Holly Koester believes in attaining goals. Saturday she will achieve her goal of competing in marathons in all 50 states by racing in the Southeast Road Runners Frank Maier Marathon.
What makes her feat even more impressive is that she'll be the first person, male or female, to accomplish this in a push-rim racing chair. It will be the 48-year-old Koester's 102nd marathon in all. While Koester was always athletic, she didn't start participating in marathons until she lost the use of her legs 18 years ago.
Koester, an Army captain at the Redstone Arsenal in Alabama, had been in the U.S. Army for nine years when she was called on post for Desert Storm in 1990. As she drove to report for her post in a civilian vehicle with a history of tipping over she went on a temporary road and the car rolled. She injured her spinal chord and lost the use of her legs.
Koester says she was disappointed that she couldn't go to the Persian Gulf, not because she likes war, but because she had been training and she wanted to support her comrades. Her twin sister, a reserve in the National Guard, ended up getting deployed to Iraq instead.
Koester redirected her energy to rehabilitation, which ultimately led her to marathons.
"When they told me I would never walk again, I went into rehab and they told me to start with upper body strength," Koester said in a phone interview on the first day of the National Veterans Wheelchair Games in Omaha, Neb., where she went on to win three gold and two silver medals. Koester's therapists knew Holly was into sports so they introduced her to the National Veteran Wheelchair games, which are sponsored by the Paralyzed Veterans of America.
"I was a runner, and I played volleyball, basketball, and softball. I was on three teams when the accident happened" Koester said. Koester went to the wheelchair games and was inspired. "Watching the competitors ride around on the track, I thought it was really, really cool." Koester said it was then she decided she wanted to be a wheelchair athlete and began racing.
Koester switched to a racing chair, and she started cutting her times in half. In 1995, she competed in her first marathon in Columbus, Ohio, and she was hooked. She started off sticking close to home, only competing near her home in Walton Hills, Ohio, where she is a substitute teacher. Florida was the first marathon she did outside of Ohio about five years after her first race. She explained that finding marathons to compete in can be tricky for wheelchair athletes.
"Wheelchair racers have to pick wheelchair friendly races because they need pavement." She also likes races where all entrants start at the same line. She was then introduced to the 50 States Marathon Club, and completing marathons in all 50 states became her next goal.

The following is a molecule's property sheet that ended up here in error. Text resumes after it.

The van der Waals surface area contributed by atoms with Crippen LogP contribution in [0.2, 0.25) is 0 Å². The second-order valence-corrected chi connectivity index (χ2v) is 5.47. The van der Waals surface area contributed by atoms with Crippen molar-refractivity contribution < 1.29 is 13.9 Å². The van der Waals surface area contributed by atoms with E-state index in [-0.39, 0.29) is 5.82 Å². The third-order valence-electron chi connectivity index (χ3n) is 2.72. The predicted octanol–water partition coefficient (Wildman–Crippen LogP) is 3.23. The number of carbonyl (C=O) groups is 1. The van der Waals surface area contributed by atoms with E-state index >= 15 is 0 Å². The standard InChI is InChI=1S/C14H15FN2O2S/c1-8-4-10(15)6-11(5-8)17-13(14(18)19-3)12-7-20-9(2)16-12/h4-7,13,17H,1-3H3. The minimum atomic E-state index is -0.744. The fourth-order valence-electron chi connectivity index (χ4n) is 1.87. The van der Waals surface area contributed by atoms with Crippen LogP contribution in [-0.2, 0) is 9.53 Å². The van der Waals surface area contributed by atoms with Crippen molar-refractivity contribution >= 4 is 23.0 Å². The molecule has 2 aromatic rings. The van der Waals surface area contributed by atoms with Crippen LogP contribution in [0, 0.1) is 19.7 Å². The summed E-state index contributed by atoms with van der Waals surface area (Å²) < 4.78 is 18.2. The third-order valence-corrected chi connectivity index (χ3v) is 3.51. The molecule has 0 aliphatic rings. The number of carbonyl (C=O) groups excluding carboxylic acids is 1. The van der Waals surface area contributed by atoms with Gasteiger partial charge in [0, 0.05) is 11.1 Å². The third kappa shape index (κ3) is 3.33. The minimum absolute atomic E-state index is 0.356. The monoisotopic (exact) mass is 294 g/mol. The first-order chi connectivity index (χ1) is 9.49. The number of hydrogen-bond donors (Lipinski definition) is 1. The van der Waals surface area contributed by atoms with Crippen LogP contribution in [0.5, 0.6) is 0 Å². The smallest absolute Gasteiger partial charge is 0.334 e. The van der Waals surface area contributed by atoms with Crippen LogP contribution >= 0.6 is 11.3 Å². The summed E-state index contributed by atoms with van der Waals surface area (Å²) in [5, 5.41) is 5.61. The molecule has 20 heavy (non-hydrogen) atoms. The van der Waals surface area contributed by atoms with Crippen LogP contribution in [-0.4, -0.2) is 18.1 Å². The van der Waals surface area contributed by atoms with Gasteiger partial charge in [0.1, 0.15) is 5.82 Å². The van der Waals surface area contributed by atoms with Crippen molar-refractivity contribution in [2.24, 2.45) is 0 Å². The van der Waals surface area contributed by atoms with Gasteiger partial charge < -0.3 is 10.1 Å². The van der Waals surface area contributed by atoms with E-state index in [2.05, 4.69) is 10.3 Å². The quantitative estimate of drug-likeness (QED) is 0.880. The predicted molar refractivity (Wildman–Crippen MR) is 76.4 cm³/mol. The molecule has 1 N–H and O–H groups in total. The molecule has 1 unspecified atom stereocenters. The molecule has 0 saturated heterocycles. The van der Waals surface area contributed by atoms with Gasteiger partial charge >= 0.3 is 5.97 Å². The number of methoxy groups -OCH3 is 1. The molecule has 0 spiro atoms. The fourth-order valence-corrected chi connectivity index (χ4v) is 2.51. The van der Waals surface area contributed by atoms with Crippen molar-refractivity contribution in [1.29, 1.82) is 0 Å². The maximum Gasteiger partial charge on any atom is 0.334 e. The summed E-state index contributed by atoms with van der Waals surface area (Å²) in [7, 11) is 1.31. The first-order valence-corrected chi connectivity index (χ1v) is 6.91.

When asked what the people close to her thought about her marathon races, she said her mom thought she was crazy. "Mom still thinks I'm crazy. She thinks driving 26 miles is a long way. My friends and family are really proud of me, but they still think I'm crazy."
Koester said her most memorable marathon was also her most difficult. She was all set to race in the Mount Rushmore marathon in South Dakota and scouted the downhill route into Rapid City before the race. The 26.2-mile race was then changed to an uphill one into Crazy Horse. Determined to finish the race, she crossed the finish line more than seven hours after the last runner and, according to an article in the Crazy Horse Memorial, the people that waited were moved to tears. "I was so happy to cross the finish line, and it was so cold and my heart was warmed to see people still waiting for me. I was totally blown away and didn't expect the reception, and it was family and people that didn't know me" Koester said.
It was undoubtedly this same persevering attitude that earned Koester the Spirit of the Games award at the Veteran Wheelchair Games in 1996. This award is given out annually to one true champion athlete who most demonstrates the qualities of athletic excellence, sportsmanship and strength of character. Koester was very flattered to be chosen. "The award is chosen by the other athletes, coaches and officials so it is quite an honor."
Her spirit and character strength landed her and 11 other veterans who excel as wheelchair athletes on the cover of a Cheerios box made for military families. She was shy about her fame, and about being considered a role model. "I just set a goal for myself and it was never about anything else."
When pushed for advice for others with similar challenges, Koester said she really wants people in wheelchairs to get out and participate in the community.
"They don't have to do marathons. They just have to get active in the community. I don't know how many people in the community have changed me." Koester also believes in educating people about wheelchairs and doesn't consider herself wheelchair bound. "I can get out of it. I can transfer into different chairs, I can accomplish a lot of things, and I can do a lot of things." She became a substitute teacher on the encouragement of someone she met at the games. She brings her dog, Bolt, to class and shows the kids how to drive her chair. She says education works because "after a while they don't even see the chair."
As for her next goal, Koester says it's about quality over quantity. Now that the pressures off, she intends to do all 50 states again, and will pick and choose the marathons she liked the most (Hawaii) to repeat. The Frank Maier Marathon begins at 7 a.m. Saturday, Aug. 2 at Savikko Park on Douglas.
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